December 05, 2007

Let Them Eat Cake

Let them do anything except watch the abysmal film "Marie Antoinette." For those few people who saw Sofia Coppola's "Marie Antoinette," I am sadly too late. For everyone else, take heed: "Marie Antoinette" takes a guillotine to the filmmaking process.

Most people know the basics of Marie Antoinettte's story: Austrian Archdutchess, married at a very young age to the future King Louis XVI of France, installed and isolated at the insanely opulent Versailles palace, out of touch while the French Revolution takes place all around her to the point of making her famously callous remark "let them eat cake" when told that her countrymen had no bread to eat, and, finally, paying for this callousness with her life. This is a terrific story that would make a great film. All the filmmaker needs to do is follow the plot that already exists.

Astoundingly, Sofia Coppola, who wrote, produced and directed "Marie Antoinette," ignored much of the history that was right in front of her. While would-be screenwriters are repeatedly told that every scene in their films must drive the plot forward, "Marie Antoinette" has no plot at all. Rather, it's a lavish series of set pieces taking place at Versailles, with fabulous (and Oscar-winning) costumes, opulent displays of food, giggly shopping sprees with the Queen and her girlfriends, designer shoes and wigs, masked balls, and sexual intrigue. "Marie Antoinette" is a gallery full of very pretty paintings. Unfortunately, still-life paintings do not make a movie.

Perhaps Sofia Coppola's motive was to leave out the plot and concentrate on shallow, pretty images precisely to show how shallow Marie Antoinette's life was at Versailles. Somehow, I doubt it. Some of Coppola's best-known and best-liked films, such as The Virgin Suicides and Lost in Translation, are full of gorgeous imagery but lack much of a plot as well. I guess when one is a member of the most nepotistic family in film history ("Marie Antoinette" also co-stars Coppola's first cousin Jason Schwartzman), one can violate many rules that apply to the rest of us.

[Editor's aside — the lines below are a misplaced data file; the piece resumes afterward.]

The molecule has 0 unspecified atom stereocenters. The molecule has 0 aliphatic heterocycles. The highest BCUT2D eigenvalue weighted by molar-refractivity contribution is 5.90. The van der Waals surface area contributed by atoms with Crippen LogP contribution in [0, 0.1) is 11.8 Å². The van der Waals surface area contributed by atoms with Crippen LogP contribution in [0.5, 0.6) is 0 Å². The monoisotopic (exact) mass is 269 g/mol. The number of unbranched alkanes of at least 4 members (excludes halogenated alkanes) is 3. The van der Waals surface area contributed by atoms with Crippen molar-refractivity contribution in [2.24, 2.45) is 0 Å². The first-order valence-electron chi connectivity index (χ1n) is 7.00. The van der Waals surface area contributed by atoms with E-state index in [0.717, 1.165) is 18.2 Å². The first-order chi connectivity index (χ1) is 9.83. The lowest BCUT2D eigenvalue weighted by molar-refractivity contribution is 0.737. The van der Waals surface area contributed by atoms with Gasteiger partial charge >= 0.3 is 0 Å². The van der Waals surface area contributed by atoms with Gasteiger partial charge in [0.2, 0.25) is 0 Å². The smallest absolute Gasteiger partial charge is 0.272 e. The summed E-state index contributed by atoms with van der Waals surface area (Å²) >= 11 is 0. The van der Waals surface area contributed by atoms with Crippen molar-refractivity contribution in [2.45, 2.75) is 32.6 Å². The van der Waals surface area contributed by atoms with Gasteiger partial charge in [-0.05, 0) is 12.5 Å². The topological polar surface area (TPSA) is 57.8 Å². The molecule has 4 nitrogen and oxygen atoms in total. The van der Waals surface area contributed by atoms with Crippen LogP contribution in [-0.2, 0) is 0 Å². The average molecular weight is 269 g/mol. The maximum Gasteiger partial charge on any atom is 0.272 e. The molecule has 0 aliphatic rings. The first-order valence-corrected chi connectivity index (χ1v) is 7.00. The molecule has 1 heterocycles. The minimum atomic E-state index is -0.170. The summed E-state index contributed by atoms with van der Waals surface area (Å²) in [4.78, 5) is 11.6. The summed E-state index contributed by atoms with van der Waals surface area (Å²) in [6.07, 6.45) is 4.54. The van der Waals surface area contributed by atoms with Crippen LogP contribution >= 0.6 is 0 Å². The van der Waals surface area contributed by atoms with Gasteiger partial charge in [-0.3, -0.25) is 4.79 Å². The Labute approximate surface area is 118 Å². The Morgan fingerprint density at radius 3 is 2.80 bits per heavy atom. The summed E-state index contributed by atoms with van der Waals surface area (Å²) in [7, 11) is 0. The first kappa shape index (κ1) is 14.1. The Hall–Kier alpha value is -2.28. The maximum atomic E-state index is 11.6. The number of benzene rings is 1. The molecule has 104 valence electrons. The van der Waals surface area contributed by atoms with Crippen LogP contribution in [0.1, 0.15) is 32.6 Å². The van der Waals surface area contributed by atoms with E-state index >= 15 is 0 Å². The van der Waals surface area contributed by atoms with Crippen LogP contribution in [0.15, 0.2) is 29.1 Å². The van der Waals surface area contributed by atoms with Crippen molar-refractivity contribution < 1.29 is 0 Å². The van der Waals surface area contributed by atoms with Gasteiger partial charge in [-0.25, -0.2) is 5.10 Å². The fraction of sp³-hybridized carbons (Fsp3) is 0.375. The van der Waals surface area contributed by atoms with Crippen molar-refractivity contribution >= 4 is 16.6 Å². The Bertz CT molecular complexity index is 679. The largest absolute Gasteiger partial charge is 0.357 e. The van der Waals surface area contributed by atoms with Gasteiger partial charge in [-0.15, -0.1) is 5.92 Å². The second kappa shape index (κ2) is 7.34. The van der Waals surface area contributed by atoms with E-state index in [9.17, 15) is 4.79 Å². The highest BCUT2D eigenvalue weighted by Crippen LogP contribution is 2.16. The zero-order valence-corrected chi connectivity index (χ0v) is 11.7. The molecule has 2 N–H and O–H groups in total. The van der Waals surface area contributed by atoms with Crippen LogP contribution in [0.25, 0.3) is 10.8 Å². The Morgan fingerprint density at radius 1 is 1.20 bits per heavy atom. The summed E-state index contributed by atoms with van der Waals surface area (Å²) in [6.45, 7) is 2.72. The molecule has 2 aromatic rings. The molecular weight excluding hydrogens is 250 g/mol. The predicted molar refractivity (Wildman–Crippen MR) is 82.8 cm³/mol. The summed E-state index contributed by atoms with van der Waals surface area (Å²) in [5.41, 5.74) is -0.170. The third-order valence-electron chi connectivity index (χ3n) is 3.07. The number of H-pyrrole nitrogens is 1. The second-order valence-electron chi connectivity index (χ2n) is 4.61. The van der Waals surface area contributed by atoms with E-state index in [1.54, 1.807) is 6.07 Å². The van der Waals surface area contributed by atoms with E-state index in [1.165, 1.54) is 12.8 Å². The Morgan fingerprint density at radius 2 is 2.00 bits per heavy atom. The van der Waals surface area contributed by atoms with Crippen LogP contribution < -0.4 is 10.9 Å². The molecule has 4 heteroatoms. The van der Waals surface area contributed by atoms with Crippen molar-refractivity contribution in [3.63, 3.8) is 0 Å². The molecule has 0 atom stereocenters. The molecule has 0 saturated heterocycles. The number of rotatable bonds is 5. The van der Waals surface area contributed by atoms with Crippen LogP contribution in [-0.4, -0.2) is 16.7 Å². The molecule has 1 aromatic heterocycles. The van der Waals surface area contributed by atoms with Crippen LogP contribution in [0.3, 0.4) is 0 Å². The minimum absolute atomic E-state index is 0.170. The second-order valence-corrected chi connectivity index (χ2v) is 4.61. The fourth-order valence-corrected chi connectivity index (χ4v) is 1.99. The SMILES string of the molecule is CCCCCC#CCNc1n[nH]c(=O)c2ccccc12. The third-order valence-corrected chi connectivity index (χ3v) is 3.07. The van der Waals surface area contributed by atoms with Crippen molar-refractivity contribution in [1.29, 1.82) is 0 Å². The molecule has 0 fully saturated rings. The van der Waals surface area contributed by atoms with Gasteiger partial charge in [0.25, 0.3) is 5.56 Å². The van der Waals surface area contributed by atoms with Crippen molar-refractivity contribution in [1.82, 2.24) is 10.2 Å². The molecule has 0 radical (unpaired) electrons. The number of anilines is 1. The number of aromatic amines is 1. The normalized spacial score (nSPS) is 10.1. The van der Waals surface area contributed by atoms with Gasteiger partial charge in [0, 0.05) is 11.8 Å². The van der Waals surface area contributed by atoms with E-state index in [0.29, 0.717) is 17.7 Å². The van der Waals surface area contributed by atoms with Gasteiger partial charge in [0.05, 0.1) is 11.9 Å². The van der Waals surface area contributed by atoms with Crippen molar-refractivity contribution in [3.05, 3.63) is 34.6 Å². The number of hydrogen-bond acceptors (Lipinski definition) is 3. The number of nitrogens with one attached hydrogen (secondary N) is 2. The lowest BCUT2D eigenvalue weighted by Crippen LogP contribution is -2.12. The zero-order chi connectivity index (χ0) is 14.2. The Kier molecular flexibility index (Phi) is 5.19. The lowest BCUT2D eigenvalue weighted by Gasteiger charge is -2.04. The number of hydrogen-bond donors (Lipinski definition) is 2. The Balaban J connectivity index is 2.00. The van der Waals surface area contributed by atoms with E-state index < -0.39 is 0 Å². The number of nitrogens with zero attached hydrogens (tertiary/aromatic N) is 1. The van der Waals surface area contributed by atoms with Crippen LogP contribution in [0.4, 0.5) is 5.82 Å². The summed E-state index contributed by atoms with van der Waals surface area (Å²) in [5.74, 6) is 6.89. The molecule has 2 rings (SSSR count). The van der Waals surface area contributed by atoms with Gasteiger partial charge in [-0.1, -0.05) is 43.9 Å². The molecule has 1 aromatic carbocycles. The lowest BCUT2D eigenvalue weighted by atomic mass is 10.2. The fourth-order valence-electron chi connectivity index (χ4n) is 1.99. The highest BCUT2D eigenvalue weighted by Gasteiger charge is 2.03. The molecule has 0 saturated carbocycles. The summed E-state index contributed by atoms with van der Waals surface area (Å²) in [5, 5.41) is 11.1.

But alas, even a Coppola cannot violate the harsh rule of supply and demand that exists at the movie box office.


At 3:02 PM, Blogger globalchameleon said...

I liked the movie...(though granted it wasn't unforgettable Oscar-level or anything) - thought it was creative, different, interestingly art-directed. But have talked to just as many who disliked it as you did. Yet everyone I met who liked Marie Antoinette was female, so maybe it's a chick thing (similar to how appreciating Rush/Geddy Lee seems exclusively linked to the male chromosome)

At 3:15 PM, Blogger media concepts said...

It must have been the shoes and the wigs. So you don't like Rush? Next you'll tell me you don't like the Three Stooges!

At 2:43 PM, Blogger Barbara said...

Too bad Jake couldn't have added some spunk to this film. They did wear those big collars in Marie Antoinette's France, yes?

What a waste of a good story and a lot of money.

Are you writing any screenplays these days?

At 10:02 PM, Blogger media concepts said...

I'm not currently writing screenplays, but there must be opportunities for those willing to cross the WGA picket line. Hmm, costume drama starring Jake....


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